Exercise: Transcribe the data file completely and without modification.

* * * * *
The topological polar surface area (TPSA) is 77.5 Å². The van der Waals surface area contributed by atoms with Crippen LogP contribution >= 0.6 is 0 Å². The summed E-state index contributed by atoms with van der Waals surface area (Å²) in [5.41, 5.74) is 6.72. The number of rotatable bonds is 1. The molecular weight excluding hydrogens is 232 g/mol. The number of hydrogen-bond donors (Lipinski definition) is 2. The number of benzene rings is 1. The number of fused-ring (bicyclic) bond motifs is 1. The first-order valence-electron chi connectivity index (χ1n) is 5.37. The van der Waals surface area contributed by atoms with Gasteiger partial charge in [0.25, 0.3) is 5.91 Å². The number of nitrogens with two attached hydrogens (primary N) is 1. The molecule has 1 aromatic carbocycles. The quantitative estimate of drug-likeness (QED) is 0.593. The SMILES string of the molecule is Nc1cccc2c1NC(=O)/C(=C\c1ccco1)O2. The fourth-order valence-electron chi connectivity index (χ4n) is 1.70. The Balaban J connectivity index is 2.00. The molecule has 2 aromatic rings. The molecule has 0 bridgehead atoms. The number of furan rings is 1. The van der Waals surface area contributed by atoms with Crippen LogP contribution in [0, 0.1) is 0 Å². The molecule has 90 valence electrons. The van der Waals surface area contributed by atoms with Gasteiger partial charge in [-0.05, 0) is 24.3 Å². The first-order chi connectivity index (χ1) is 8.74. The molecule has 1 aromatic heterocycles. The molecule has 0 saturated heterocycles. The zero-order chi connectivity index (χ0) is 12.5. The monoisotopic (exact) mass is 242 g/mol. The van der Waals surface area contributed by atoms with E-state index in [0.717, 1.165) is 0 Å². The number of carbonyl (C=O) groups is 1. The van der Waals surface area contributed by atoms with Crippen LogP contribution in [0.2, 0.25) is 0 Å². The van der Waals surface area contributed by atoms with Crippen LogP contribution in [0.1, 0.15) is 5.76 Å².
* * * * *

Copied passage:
The topological polar surface area (TPSA) is 77.5 Å². The van der Waals surface area contributed by atoms with Crippen LogP contribution >= 0.6 is 0 Å². The summed E-state index contributed by atoms with van der Waals surface area (Å²) in [5.41, 5.74) is 6.72. The number of rotatable bonds is 1. The molecular weight excluding hydrogens is 232 g/mol. The number of hydrogen-bond donors (Lipinski definition) is 2. The number of benzene rings is 1. The number of fused-ring (bicyclic) bond motifs is 1. The first-order valence-electron chi connectivity index (χ1n) is 5.37. The van der Waals surface area contributed by atoms with Gasteiger partial charge in [0.25, 0.3) is 5.91 Å². The number of nitrogens with two attached hydrogens (primary N) is 1. The molecule has 1 aromatic carbocycles. The quantitative estimate of drug-likeness (QED) is 0.593. The SMILES string of the molecule is Nc1cccc2c1NC(=O)/C(=C\c1ccco1)O2. The fourth-order valence-electron chi connectivity index (χ4n) is 1.70. The Balaban J connectivity index is 2.00. The molecule has 2 aromatic rings. The molecule has 0 bridgehead atoms. The number of furan rings is 1. The van der Waals surface area contributed by atoms with Crippen LogP contribution in [0, 0.1) is 0 Å². The molecule has 90 valence electrons. The van der Waals surface area contributed by atoms with Gasteiger partial charge in [-0.05, 0) is 24.3 Å². The first-order chi connectivity index (χ1) is 8.74. The molecule has 1 aromatic heterocycles. The molecule has 0 saturated heterocycles. The zero-order chi connectivity index (χ0) is 12.5. The monoisotopic (exact) mass is 242 g/mol. The van der Waals surface area contributed by atoms with E-state index in [0.717, 1.165) is 0 Å². The number of carbonyl (C=O) groups is 1. The van der Waals surface area contributed by atoms with Crippen LogP contribution in [0.2, 0.25) is 0 Å². The van der Waals surface area contributed by atoms with Crippen LogP contribution in [0.1, 0.15) is 5.76 Å².